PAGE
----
Those Banned 3D-Printed Gun Files Are Now Available on Another Site. Are They Really Free Speech?

Restraining order? What restraining order? After a Seattle judge told Defense Distributed to stop publishing the schematic files for 3D-printed firearms, gun rights activists simply started distributing the files from another website.

Nobody should be surprised about this. It’s happened before, and it’s impossible to stop.

Rewind to 2013, when Defense Distributed’s Cody Wilson first showed off his 3D-printed weapon. The State Department quickly shut him down, on the basis that he was violating arms export controls—this is the stance the government abandoned in a settlement that allowed Wilson to resume publication of the files on Wednesday, prompting the temporary restraining order.

When the State Department originally clamped down, Wilson stopped publishing the files, but other sites—The Pirate Bay and other file-sharing services—immediately stepped in to keep the distribution flowing. So, over the subsequent five years, the files have never been out of circulation (even if the products they create are incredibly dangerous for the shooter, as well as those around them, due to materials quality issues).

That fact isn’t stopping the furious legal battle we’re seeing today, though, because for both sides this is about making a stand.

“I am thankful and relieved Judge Lasnik put a nationwide stop to the Trump Administration’s dangerous decision to allow downloadable, 3D-printed ghost guns to be distributed online,” Washington State Attorney General Bob Ferguson said Tuesday, when he won the temporary restraining order. “These ghost guns are untraceable, virtually undetectable and, without today’s victory, available to any felon, domestic abuser or terrorist.”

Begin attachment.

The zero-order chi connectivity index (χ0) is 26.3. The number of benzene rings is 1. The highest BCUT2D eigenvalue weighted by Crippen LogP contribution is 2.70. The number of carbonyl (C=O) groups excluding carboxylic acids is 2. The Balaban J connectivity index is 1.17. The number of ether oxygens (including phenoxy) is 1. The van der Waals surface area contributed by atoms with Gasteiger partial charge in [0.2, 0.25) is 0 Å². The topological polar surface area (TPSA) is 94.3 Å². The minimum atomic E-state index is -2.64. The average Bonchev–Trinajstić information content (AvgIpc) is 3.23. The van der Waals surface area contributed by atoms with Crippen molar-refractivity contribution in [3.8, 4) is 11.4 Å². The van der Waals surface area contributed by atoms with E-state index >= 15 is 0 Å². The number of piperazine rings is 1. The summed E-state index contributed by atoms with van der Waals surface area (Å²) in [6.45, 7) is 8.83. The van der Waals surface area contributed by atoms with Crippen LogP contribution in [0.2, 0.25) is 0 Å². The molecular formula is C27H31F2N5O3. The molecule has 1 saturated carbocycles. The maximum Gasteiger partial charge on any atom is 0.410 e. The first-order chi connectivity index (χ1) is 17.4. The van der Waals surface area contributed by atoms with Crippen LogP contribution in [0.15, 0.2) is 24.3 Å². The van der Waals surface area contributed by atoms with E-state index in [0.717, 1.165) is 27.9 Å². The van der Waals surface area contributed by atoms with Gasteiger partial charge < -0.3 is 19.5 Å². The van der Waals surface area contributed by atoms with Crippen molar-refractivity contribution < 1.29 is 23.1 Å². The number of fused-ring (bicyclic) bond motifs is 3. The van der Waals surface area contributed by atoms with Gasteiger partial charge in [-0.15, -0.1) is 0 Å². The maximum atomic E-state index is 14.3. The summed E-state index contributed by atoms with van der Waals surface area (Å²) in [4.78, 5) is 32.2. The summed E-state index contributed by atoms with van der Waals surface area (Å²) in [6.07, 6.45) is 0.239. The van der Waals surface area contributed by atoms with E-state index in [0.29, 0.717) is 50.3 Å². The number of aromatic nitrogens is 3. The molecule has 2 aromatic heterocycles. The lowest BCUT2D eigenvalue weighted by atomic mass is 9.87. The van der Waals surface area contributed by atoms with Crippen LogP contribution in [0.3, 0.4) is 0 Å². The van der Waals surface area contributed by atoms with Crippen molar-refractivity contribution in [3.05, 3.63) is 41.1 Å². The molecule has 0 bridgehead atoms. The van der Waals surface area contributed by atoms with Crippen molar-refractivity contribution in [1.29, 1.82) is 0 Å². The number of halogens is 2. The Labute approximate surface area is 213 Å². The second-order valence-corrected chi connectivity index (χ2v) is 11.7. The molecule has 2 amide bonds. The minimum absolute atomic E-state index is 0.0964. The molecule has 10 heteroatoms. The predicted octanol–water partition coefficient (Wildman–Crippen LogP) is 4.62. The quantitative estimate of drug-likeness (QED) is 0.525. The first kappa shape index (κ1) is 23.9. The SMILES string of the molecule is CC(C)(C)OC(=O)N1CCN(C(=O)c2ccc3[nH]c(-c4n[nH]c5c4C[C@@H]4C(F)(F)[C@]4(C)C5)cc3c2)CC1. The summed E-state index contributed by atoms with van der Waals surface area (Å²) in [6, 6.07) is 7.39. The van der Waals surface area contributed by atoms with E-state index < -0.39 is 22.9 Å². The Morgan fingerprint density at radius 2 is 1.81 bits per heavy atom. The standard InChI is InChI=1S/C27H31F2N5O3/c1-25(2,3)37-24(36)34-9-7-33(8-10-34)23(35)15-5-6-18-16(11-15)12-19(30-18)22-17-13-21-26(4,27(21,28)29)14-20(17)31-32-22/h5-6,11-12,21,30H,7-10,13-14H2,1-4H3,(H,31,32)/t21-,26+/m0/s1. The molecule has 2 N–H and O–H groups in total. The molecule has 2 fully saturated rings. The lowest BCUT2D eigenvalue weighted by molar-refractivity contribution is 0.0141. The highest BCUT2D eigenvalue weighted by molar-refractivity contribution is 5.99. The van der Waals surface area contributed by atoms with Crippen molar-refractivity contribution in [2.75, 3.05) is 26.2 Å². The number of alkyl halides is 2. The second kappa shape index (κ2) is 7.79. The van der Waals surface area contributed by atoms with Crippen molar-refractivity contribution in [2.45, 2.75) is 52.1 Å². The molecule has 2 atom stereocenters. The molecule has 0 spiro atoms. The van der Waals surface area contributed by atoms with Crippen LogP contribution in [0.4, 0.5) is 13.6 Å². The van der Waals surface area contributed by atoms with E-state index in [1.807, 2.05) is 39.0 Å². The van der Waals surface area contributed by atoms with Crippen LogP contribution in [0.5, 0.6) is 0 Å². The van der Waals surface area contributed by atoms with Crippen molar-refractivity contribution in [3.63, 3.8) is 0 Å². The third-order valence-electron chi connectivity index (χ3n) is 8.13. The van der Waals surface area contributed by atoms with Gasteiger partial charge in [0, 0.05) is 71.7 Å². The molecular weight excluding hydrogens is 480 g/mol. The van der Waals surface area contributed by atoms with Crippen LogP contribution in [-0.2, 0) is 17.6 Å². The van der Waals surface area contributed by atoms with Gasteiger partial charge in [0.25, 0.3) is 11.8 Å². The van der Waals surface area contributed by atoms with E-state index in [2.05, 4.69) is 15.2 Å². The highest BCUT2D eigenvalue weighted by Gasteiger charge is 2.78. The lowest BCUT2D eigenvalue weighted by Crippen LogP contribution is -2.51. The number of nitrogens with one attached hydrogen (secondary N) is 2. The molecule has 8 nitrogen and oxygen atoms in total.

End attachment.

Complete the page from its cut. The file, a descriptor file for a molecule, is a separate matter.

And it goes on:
For the other side, the fight is about upholding a First-and-Second-Amendments sandwich.

“Our Constitution’s First Amendment secures the right of all people to engage in truthful speech, including by sharing information contained in books, paintings, and files. Indeed, freedom of speech is a bedrock principle of our United States and a cornerstone of our democratic Republic,” the activists wrote on their new site, which we’re not linking to here, even though you can easily find it.

“Through [site name redacted], we intend to encourage people to consider new and different aspects of our nation’s marketplace of ideas—even if some government officials disagree with our views or dislike our content—because information is code, code is free speech, and free speech is freedom.”

The question of whether code equates to speech is a complex one that’s never been decided by the Supreme Court. The idea has been promoted in the past by big tech companies, with some success—Google has managed to get courts to say that its search rankings enjoy free-speech protections, and Apple defended itself against the FBI’s demand that it create a special, law-enforcement-accessible version of its iPhone firmware by arguing this was a free-speech violation.

It is certainly true that speech transmitted over digital media is necessarily encoded and decoded, making speech code. However, just because a square is a rectangle, that doesn’t mean all rectangles are squares. The problem with saying that all code is speech is that any virtual object, and any computer file for creating a physical thing, is based on code.

In an increasingly digitized world, equating code with speech means it becomes effectively impossible to regulate things, or actions, or decisions in any way. For libertarians, this may be an optimal outcome; for people of a different philosophical and political persuasion, not so much.

It is impossible to entirely stop code from being transmitted, as has been repeatedly proven with Defense Distributed’s gun files. However, there are plenty of digital files and activities that we rightly ban or regulate even though they cannot be 100% eliminated—child sexual abuse material, for example, or malicious hacking.

The Seattle court will hold another hearing on the Defense Distributed case on August 10, to consider whether the temporary restraining order will be converted into a preliminary injunction. It will be interesting to see to what extent the judge takes into account the viability of enforcing such a measure effectively.

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